A pretty spectacular science experiment: how to make an Incredible Egg Geode.
Your egg geode is formed through a process called sedimentation. The heated alum solution contains suspended particles of alum powder and as the solution cools, these particles of alum begin settling. When the alum particles settle towards the bottom of the beaker or glass, they begin crystallizing. With the alum-covered egg at the bottom, the alum particles from the solution begin attaching themselves to the egg. Covering your egg in alum powder beforehand gives the suspended alum particles a surface to which they can more readily attach themselves. The particles that settle onto the surface of the egg crystallize, and you will also see crystallization on the bottom and sides of the beaker or glass.
How do you make a cloud? On her show, Head Rush, Mythbuster’s Kari Byron demonstrates how clouds are formed by making one in a bottle.
For this experiment, you can use a bicycle pump with a rubber stopper attachment, rubbing alcohol and a clear 1 liter bottle. Don’t forget goggles and some adult supervision! Steve Spangler’s Science has more:
The reason the rubbing alcohol forms a more visible cloud is because alcohol evaporates more quickly than water. Alcohol molecules have weaker bonds than water molecules, so they let go of each other more easily. Since there are more evaporated alcohol molecules in the bottle, there are also more molecules able to condense. This is why you can see the alcohol cloud more clearly than the water cloud.
Clouds on Earth form when warm air rises and its pressure is reduced. The air expands and cools, and clouds form as the temperature drops below the dew point. Invisible particles in the air in the form of pollution, smoke, dust or even tiny particles of dirt help form a nucleus on which the water molecules can attach.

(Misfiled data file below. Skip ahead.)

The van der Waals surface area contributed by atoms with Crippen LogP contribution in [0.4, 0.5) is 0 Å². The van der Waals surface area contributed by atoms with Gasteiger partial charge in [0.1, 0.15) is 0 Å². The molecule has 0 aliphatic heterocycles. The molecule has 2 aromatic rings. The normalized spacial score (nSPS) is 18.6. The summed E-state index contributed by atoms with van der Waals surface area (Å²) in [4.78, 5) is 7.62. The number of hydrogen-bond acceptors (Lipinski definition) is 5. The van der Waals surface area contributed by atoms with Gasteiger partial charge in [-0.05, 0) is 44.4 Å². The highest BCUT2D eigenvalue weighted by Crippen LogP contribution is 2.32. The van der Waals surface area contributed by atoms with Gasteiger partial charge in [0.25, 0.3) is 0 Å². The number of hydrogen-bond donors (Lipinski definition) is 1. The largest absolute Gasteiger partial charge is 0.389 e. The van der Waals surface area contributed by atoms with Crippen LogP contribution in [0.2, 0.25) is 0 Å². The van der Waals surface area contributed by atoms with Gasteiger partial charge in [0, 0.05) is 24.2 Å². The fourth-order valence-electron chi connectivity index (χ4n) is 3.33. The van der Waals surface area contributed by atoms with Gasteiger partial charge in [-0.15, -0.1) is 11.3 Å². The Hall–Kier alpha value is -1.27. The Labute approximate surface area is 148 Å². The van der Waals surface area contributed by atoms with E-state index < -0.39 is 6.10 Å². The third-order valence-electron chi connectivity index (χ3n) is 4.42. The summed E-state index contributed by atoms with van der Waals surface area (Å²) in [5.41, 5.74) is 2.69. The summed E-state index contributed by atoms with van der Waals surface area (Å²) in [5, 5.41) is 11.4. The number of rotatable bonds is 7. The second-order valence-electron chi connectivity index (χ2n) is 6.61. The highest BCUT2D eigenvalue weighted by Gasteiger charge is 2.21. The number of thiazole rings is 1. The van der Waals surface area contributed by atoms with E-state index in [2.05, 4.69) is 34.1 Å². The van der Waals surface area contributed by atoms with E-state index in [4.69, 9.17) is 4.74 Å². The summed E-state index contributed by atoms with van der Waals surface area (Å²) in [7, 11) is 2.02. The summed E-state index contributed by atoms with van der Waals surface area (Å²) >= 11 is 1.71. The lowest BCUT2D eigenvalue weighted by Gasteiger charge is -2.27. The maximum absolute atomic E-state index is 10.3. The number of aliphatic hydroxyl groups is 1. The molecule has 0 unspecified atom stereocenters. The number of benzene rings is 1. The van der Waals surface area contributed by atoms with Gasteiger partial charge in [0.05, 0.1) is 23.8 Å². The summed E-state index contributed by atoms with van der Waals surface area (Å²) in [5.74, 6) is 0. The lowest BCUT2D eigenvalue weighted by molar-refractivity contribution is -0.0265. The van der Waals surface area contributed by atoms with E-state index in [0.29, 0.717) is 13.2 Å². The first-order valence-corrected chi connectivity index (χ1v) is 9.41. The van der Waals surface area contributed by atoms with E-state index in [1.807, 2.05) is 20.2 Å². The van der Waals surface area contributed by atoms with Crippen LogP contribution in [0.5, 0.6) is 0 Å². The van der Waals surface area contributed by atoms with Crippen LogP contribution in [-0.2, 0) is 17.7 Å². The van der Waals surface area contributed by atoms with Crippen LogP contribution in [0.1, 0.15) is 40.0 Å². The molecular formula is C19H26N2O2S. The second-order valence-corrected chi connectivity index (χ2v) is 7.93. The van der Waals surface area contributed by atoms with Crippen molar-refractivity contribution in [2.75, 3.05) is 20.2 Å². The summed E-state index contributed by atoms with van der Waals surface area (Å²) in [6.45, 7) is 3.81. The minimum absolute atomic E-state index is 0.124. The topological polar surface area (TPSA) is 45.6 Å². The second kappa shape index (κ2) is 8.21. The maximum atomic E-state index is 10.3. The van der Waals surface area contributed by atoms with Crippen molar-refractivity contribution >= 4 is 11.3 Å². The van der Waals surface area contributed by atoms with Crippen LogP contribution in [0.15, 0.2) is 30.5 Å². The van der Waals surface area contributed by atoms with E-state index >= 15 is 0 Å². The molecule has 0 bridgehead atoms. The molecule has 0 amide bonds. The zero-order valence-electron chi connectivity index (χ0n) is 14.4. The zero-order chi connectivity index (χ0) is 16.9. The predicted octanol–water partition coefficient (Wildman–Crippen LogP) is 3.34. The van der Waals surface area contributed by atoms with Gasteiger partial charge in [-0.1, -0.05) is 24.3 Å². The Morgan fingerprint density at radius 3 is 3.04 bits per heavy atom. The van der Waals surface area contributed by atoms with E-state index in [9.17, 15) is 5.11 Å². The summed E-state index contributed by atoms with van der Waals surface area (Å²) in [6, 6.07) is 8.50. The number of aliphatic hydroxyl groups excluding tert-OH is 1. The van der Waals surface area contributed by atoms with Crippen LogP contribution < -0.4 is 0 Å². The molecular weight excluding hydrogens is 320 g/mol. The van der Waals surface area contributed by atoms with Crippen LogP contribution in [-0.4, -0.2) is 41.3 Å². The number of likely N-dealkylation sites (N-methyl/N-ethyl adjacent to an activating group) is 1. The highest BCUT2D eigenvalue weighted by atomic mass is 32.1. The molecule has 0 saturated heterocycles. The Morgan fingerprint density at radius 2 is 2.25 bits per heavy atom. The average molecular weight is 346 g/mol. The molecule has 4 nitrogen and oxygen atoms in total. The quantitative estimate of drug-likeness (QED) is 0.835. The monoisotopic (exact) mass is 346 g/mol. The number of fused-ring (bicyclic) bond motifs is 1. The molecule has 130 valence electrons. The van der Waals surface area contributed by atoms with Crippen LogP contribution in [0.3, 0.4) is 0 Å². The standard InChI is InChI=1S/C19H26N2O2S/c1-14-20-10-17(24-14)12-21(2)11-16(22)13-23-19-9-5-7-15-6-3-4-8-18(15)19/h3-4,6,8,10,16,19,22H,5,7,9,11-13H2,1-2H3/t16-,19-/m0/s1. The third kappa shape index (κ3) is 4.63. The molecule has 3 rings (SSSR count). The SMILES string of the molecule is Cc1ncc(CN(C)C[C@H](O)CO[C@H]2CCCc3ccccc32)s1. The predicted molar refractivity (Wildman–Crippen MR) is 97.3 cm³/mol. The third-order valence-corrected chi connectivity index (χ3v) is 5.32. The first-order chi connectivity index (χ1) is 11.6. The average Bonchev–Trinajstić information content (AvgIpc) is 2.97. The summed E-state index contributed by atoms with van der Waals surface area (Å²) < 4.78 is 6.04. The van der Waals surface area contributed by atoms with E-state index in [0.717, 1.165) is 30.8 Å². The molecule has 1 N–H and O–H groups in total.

From the archives: clouds and experiments.
Update: Here’s an even more simple version of the experiment! Thanks, @nicolasdickner.
Rotating Saddle (and the science behind it) from the NatSciDemos team:
A playground ball finds stability in a saddle when the saddle is rotating at the proper speed.
Mechanical analog of a “Paul Trap” particle confinement—a ball is trapped in a time-varying quadrupole gravitational potential. A large saddle shape (attached to a plywood disk) is mounted on a multi-purpose turntable. The saddle shape is essentially a quadrupole gravitational potential. Rotation of this potential subjects the ball to an alternating repulsive and attractive potential, much like the time-varying electric quadrupole potential of a Paul Trap used in trapping single ions or electrons.
The plastic ball used here is about 25 cm in diameter and was purchased at a toy store. The saddle consists of many layers of fiberglass and was hand-made with help from Justin Georgi. The turntable is driven at about 110 rpm with a DC motor. We have observed this ball at this speed remaining stable for over 2 hours.